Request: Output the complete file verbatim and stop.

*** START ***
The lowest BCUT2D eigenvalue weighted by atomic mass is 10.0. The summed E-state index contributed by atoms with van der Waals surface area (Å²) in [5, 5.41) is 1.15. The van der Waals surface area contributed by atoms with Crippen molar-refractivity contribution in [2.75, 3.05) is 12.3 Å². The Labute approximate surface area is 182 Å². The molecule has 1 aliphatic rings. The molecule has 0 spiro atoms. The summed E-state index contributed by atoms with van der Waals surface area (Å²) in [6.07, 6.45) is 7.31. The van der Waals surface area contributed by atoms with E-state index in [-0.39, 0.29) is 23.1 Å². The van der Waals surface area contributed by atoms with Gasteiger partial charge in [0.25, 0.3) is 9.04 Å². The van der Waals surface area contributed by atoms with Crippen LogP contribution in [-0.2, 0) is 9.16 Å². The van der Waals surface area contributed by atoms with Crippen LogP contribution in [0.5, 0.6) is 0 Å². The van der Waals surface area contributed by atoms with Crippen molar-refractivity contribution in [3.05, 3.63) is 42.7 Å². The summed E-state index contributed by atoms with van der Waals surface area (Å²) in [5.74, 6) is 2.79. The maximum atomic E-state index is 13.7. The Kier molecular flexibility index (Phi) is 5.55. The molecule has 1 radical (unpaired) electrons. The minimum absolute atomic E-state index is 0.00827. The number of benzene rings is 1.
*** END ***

The lowest BCUT2D eigenvalue weighted by atomic mass is 10.0. The summed E-state index contributed by atoms with van der Waals surface area (Å²) in [5, 5.41) is 1.15. The van der Waals surface area contributed by atoms with Crippen molar-refractivity contribution in [2.75, 3.05) is 12.3 Å². The Labute approximate surface area is 182 Å². The molecule has 1 aliphatic rings. The molecule has 0 spiro atoms. The summed E-state index contributed by atoms with van der Waals surface area (Å²) in [6.07, 6.45) is 7.31. The van der Waals surface area contributed by atoms with E-state index in [-0.39, 0.29) is 23.1 Å². The van der Waals surface area contributed by atoms with Gasteiger partial charge in [0.25, 0.3) is 9.04 Å². The van der Waals surface area contributed by atoms with Crippen LogP contribution in [-0.2, 0) is 9.16 Å². The van der Waals surface area contributed by atoms with Crippen LogP contribution in [0.5, 0.6) is 0 Å². The van der Waals surface area contributed by atoms with Crippen molar-refractivity contribution in [3.05, 3.63) is 42.7 Å². The summed E-state index contributed by atoms with van der Waals surface area (Å²) in [5.74, 6) is 2.79. The maximum atomic E-state index is 13.7. The Kier molecular flexibility index (Phi) is 5.55. The molecule has 1 radical (unpaired) electrons. The minimum absolute atomic E-state index is 0.00827. The number of benzene rings is 1.